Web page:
These are all examples of thinking broader and wider to benefit your target market. The same applies to article marketing.

    Write relevant thoughts that appeal to your target. That means thinking outside of the box. That might mean writing about something that’s a little bit mundane to you but is news to them.

    Sometimes saying something appropriately humorous to your reader is thinking outside of the box. Humor can be very engaging when done appropriately. Etc., etc., etc.,

    Thanks for your tips. Please add this one to your collection. They are great, Steve.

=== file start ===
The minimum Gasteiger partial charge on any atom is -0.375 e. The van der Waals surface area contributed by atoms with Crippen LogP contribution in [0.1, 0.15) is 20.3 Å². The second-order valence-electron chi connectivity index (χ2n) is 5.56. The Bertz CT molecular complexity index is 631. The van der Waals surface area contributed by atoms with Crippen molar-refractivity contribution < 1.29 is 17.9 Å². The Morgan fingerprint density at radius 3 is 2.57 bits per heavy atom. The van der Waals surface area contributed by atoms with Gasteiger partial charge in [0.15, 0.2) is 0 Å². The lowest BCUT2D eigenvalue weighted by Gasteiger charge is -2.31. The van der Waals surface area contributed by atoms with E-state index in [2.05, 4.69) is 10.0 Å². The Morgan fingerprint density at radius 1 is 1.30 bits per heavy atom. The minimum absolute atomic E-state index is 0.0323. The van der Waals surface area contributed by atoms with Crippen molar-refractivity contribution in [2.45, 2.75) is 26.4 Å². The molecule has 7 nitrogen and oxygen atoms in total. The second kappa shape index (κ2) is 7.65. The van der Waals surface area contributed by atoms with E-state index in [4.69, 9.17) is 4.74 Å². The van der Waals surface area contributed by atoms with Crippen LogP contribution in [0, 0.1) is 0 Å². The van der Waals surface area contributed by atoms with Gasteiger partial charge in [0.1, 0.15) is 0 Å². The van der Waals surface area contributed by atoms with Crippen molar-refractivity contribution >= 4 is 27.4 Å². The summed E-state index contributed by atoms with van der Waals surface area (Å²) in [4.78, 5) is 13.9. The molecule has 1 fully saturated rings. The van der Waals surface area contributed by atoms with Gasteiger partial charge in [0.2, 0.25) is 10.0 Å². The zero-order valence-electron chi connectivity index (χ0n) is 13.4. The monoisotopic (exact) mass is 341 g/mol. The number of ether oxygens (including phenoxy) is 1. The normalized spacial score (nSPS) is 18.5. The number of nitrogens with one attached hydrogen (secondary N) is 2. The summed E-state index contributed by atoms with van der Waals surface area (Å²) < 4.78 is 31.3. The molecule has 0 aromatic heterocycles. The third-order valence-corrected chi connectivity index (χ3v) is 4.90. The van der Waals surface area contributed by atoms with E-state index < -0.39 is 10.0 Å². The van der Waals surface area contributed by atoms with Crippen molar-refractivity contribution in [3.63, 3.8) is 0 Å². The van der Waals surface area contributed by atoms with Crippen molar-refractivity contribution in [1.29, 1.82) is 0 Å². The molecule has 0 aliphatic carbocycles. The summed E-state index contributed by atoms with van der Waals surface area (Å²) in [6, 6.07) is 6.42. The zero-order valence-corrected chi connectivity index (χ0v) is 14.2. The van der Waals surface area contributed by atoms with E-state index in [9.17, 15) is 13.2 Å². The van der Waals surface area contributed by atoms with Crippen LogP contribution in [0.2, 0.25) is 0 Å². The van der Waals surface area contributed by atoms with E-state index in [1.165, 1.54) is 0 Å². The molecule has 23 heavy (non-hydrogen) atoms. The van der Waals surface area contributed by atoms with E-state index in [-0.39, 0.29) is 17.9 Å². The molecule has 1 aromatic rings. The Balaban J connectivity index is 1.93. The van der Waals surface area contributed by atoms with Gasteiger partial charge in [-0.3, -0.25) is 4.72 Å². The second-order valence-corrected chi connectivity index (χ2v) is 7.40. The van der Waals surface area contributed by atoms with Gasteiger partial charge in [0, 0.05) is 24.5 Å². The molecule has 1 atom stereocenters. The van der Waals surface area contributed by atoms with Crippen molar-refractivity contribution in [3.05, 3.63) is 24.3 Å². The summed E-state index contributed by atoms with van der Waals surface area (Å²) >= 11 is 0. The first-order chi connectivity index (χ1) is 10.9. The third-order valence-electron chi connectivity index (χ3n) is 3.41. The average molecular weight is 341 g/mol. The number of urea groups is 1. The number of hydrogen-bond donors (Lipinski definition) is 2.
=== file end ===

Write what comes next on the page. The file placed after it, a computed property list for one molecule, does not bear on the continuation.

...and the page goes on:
Susan Fox
    Market Research Writer and freelance copywriter
    Founder and President
    Brainview Training Institute

  15. Vocalcoach says:

    Love point 17 about the ordering of your top tips – excellent top tip Steve, cheers!

  16. Steve Shaw says:

    @Dr sanjiv: Hi Dr. Sanjiv,

    Good question: “How do you encourage a reader to comment on your blog”

    I try to give encouragement at the end of the article, asking readers to share their own ideas. I love looking through the responses, as many times I get as many pointers from the comments as the readers get from reading the posts!

  17. Paul says:

    Very good sound advice…particularly point number 19. I’ll never write in the “passive voice” again.

    Paul